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5 Reasons Nebraska Farmers And Ranchers Would Benefit From Separate Revocable Living Trusts

Posted by Jerry Clinch | Aug 21, 2021 | 0 Comments

When married couples do their Estate Planning, if they decide to use Revocable Living Trusts to achieve their Estate Planning goals, the decision has to be made as to whether the married couple will use a Joint Revocable Living Trust for the couple, or if they will use Separate Revocable Living Trusts.

There is nothing wrong with having a Last Will & Testament as your Estate Planning document for when you pass away. However, married Farmers and Ranchers have a particular situation that makes utilizing Separate Revocable Living Trusts appealing. Not to say that a Joint Revocable Living Trust is not a great option for a Farming and Ranching couple, but certain situations can make Separate Trusts a better option. This Article intends to provide some of the advantages associated with Separate Revocable Living Trusts for Farming and Ranching families, though many of the advantages of Separate Revocable Living Trusts discussed in this Article are applicable to all married Nebraskans.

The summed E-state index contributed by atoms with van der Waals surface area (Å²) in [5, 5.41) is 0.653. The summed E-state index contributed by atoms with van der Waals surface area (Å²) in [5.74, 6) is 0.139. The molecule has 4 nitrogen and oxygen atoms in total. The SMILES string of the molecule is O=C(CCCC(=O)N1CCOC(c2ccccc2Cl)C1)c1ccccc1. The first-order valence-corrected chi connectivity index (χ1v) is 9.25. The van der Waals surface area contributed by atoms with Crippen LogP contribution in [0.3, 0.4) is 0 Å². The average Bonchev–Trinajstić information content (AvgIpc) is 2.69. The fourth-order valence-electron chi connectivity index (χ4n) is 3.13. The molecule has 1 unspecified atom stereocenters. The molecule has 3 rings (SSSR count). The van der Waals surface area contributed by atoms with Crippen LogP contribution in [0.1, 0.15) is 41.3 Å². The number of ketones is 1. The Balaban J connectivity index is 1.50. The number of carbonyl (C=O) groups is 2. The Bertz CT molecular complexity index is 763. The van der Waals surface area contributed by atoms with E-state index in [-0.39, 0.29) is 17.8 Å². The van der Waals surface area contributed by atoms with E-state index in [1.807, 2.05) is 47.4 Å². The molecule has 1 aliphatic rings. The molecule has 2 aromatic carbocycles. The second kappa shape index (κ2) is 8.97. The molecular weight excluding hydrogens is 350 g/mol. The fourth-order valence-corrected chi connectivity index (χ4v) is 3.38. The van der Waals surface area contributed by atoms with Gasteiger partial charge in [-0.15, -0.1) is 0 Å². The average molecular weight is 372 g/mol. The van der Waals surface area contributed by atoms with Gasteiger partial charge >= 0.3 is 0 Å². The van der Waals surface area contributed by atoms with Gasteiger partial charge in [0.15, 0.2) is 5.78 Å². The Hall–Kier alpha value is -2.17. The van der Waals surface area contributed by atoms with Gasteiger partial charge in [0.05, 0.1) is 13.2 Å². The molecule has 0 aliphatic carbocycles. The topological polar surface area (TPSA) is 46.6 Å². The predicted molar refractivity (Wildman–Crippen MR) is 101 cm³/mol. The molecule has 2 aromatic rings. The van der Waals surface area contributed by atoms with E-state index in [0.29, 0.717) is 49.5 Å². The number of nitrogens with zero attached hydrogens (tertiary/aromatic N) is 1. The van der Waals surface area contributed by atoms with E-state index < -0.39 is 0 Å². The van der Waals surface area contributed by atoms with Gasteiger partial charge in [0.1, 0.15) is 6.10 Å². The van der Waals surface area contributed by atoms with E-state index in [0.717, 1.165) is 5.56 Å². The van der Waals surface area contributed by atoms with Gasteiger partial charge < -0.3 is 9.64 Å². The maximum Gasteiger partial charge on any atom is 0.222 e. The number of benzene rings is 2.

1. Separate Revocable Living Trusts May Offer Better Protection From Creditors.

Upon the death of the first spouse, the deceased spouse's trust becomes irrevocable, making the assets in the deceased spouse's trust more difficult to access by potential creditors while also allowing the surviving spouse access to the now irrevocable trust for certain needs. Generally, a surviving spouse can expect to receive income from the irrevocable trust for the rest of their life, and may be able to access trust funds for their Health, Education, Maintenance, and Support. One caution is that, the more control that a surviving spouse has over the deceased spouse's irrevocable trust results in a higher likelihood that a creditor may be able to access the funds. This can help to ensure that creditors do not end up having access to a family farm or ranch in the event that your surviving spouse ends up going though hard times. The United States of America is often considered the most sue-happy country in the world, and there is no telling what your surviving spouse may be sued for after your death.


2. Separate Revocable Living Trusts Can Help Provide For Children From A Prior Marriage.